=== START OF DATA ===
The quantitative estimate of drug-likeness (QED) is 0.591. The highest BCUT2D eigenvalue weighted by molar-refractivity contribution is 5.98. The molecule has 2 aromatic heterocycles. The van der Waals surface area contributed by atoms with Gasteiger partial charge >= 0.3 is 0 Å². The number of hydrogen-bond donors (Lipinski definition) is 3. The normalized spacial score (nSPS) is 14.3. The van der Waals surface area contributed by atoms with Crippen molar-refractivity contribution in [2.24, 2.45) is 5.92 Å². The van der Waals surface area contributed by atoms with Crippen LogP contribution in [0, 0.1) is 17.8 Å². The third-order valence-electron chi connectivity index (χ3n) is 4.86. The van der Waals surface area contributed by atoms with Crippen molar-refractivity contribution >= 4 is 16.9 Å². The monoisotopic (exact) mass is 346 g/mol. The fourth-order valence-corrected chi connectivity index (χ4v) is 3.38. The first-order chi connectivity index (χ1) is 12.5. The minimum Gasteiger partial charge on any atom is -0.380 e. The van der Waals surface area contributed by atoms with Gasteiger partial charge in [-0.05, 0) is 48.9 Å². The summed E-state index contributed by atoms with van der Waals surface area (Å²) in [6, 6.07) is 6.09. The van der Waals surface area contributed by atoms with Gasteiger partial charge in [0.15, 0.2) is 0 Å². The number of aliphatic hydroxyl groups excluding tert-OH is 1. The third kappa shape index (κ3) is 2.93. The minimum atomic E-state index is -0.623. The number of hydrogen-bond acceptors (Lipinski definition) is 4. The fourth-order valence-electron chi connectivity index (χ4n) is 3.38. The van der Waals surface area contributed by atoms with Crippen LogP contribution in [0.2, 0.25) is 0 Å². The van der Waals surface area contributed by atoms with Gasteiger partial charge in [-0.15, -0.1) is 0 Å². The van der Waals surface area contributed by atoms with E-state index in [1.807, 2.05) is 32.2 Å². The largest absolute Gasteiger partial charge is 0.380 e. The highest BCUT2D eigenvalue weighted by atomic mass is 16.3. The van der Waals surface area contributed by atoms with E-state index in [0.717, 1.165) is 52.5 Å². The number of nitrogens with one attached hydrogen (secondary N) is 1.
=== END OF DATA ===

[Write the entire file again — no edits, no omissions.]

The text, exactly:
The quantitative estimate of drug-likeness (QED) is 0.591. The highest BCUT2D eigenvalue weighted by molar-refractivity contribution is 5.98. The molecule has 2 aromatic heterocycles. The van der Waals surface area contributed by atoms with Gasteiger partial charge >= 0.3 is 0 Å². The number of hydrogen-bond donors (Lipinski definition) is 3. The normalized spacial score (nSPS) is 14.3. The van der Waals surface area contributed by atoms with Crippen molar-refractivity contribution in [2.24, 2.45) is 5.92 Å². The van der Waals surface area contributed by atoms with Crippen LogP contribution in [0, 0.1) is 17.8 Å². The third-order valence-electron chi connectivity index (χ3n) is 4.86. The van der Waals surface area contributed by atoms with Crippen molar-refractivity contribution >= 4 is 16.9 Å². The monoisotopic (exact) mass is 346 g/mol. The fourth-order valence-corrected chi connectivity index (χ4v) is 3.38. The first-order chi connectivity index (χ1) is 12.5. The minimum Gasteiger partial charge on any atom is -0.380 e. The van der Waals surface area contributed by atoms with Gasteiger partial charge in [-0.05, 0) is 48.9 Å². The summed E-state index contributed by atoms with van der Waals surface area (Å²) in [6, 6.07) is 6.09. The van der Waals surface area contributed by atoms with Gasteiger partial charge in [0.15, 0.2) is 0 Å². The number of aliphatic hydroxyl groups excluding tert-OH is 1. The third kappa shape index (κ3) is 2.93. The minimum atomic E-state index is -0.623. The number of hydrogen-bond acceptors (Lipinski definition) is 4. The fourth-order valence-electron chi connectivity index (χ4n) is 3.38. The van der Waals surface area contributed by atoms with Crippen LogP contribution in [0.2, 0.25) is 0 Å². The van der Waals surface area contributed by atoms with Gasteiger partial charge in [-0.15, -0.1) is 0 Å². The van der Waals surface area contributed by atoms with E-state index in [1.807, 2.05) is 32.2 Å². The largest absolute Gasteiger partial charge is 0.380 e. The highest BCUT2D eigenvalue weighted by atomic mass is 16.3. The van der Waals surface area contributed by atoms with E-state index in [0.717, 1.165) is 52.5 Å². The number of nitrogens with one attached hydrogen (secondary N) is 1.